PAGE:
PHNOM PENH (Khmer Times) –The United Nations adopted a sweeping set of targets aimed at improving the lives of the poor and protecting the environment over the next 15 years on Friday.
Called the Sustainable Development Goals (SDGs), they target issues like gender inequality, poverty, and climate change, and replace the Millenium Development Goals (MDGs) that were introduced in 2000.
The process for creating the SDGs was more inclusive than the MDGs, which were drafted behind closed doors by high-ranking UN delegates.
While the MDGs mainly dealt with health, education and poverty in the world’s poorest nations, the SDGs deal with those topics but add other issues environmental, gender inequality, and access to clean water.
But one of the most pressing security issues in Cambodia, the landmines and unexploded ordnance that litter the countryside, did not make the list.
Prime Minister Hun Sen, who was in New York to discuss the new global goals over the weekend, raised the issue in an address to the UN summit on the new goals.
Economic development in Cambodia depends on clearing out the unexploded ordnance that still prevents farmers and developers from safely building in the countryside, he said.
He promised the government would continue to prioritize mine clearance as an unofficial SDG, even if it isn’t on the UN’s new list.
“Cambodia will include the clearance of mine and unexploded ordnances to be another goal in the SDGs,” he said.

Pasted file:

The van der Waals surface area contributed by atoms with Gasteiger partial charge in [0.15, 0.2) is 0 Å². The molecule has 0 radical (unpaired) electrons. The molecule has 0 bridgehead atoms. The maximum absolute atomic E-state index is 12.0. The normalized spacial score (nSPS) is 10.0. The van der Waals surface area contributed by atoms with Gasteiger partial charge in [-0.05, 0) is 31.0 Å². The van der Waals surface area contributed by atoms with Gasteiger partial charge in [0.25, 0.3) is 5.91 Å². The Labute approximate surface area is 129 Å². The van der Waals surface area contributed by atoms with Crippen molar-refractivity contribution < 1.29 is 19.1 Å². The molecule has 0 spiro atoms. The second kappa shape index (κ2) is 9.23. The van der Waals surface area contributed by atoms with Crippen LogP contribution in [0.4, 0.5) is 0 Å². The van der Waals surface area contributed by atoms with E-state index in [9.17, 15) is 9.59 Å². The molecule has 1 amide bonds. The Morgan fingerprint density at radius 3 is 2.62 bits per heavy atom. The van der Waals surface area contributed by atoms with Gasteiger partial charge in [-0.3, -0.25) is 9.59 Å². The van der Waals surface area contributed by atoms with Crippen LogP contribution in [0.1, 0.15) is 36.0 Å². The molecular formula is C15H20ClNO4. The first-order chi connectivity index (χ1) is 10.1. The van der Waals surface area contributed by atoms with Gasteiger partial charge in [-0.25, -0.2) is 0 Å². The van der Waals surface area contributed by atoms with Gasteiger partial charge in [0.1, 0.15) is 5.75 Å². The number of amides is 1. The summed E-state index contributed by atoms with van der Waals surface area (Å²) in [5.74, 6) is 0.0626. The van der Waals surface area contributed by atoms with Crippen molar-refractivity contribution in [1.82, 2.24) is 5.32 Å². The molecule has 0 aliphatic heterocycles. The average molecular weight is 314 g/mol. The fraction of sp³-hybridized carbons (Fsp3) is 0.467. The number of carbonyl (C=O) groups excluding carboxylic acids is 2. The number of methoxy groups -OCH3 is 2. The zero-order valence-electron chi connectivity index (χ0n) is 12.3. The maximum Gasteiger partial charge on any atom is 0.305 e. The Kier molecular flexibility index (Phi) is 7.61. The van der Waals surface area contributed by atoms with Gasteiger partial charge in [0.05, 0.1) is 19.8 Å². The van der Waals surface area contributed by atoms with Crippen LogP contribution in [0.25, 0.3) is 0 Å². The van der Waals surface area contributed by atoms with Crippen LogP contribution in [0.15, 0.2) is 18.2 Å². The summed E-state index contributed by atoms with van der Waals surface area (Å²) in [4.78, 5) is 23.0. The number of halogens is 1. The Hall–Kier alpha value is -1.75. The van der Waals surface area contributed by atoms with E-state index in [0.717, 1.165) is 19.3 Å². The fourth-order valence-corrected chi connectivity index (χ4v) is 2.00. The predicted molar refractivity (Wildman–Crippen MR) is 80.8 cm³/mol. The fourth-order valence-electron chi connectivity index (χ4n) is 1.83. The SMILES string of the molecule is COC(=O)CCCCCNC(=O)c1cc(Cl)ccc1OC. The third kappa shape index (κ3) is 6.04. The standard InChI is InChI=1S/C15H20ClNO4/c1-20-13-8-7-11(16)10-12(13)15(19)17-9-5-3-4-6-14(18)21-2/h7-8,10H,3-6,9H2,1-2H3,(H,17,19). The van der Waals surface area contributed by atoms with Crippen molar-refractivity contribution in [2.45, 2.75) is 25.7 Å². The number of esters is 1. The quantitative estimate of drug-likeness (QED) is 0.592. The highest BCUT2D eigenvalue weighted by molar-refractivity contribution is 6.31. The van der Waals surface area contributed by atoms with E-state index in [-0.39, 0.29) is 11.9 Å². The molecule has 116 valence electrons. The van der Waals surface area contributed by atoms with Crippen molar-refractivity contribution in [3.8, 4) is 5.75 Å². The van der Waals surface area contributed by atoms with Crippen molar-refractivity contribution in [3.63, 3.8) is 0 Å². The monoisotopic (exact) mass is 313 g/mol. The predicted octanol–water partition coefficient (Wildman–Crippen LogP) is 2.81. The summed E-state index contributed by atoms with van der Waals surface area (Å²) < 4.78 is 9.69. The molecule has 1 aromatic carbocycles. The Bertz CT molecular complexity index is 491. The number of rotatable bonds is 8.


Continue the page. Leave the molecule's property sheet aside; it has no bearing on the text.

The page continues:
Cambodia cannot achieve the other goals listed in the SDGs without first clearing the remaining mines, said Greg Crowther, the director of the Mine Advisory Group Cambodia.
Landmines continue to deter farmers in some of the country’s poorest provinces from cultivating land.
Many farmers attempt to demine their fields themselves, and mines continue to take lives and cause debilitating injuries.
Four people in Oddar Meanchey province were injured when their tractor ran over a landmine in March, and another man was badly injured when he ran over an anti-tank mine with a tiller in Banteay Meanchey in June.
The Cambodian Mine Action Authority estimates that there were 157 landmine casualties – both injuries and fatalities – in 2014 alone. According to MAG, there are 9,000 suspected mined areas in the country, many of them in the poorest provinces in western Cambodia.
“In those areas that still have heavy contamination, you do have a negative impact on the poorest and most marginalized communities in the country, those who live on the margins,” said Mr. Crowther. “Anything that limits their access to land, such as landmines, is a risk that they might fall back into poverty.”
Landmines make it more difficult for the country to accomplish the eighth SDG, which calls for sustainable economic growth. Cambodia’s attempts to improve infrastructure and modernize the road system (SDG number nine) is also hampered by landmines. “There have been a lot more [mine-related] accidents lately with increased traffic on side roads,” said Mr. Crowther.
Landmines were not part of the international MDGs in 2000 either, although Cambodia added demining as an unofficial ninth MDG. It is not uncommon for countries to add to the UN’s official development goals based on their unique circumstances. Analysts say that adding landmines to the SDGs signals Cambodia’s commitment to addressing the problem.
Signatories of the international Mine Ban Treaty have agreed to donate funds towards demining, and this foreign aid is an important source of funding for Cambodian demining efforts. Mr. Crowther said that Hun Sen’s addition of landmines to the list of SDGs will help draw donor dollars.
“A lot of donor governments want to see commitment from states in whatever issues they deal with. Putting it on the list should be taken as a sign that it takes it seriously, and still needs support,” he said.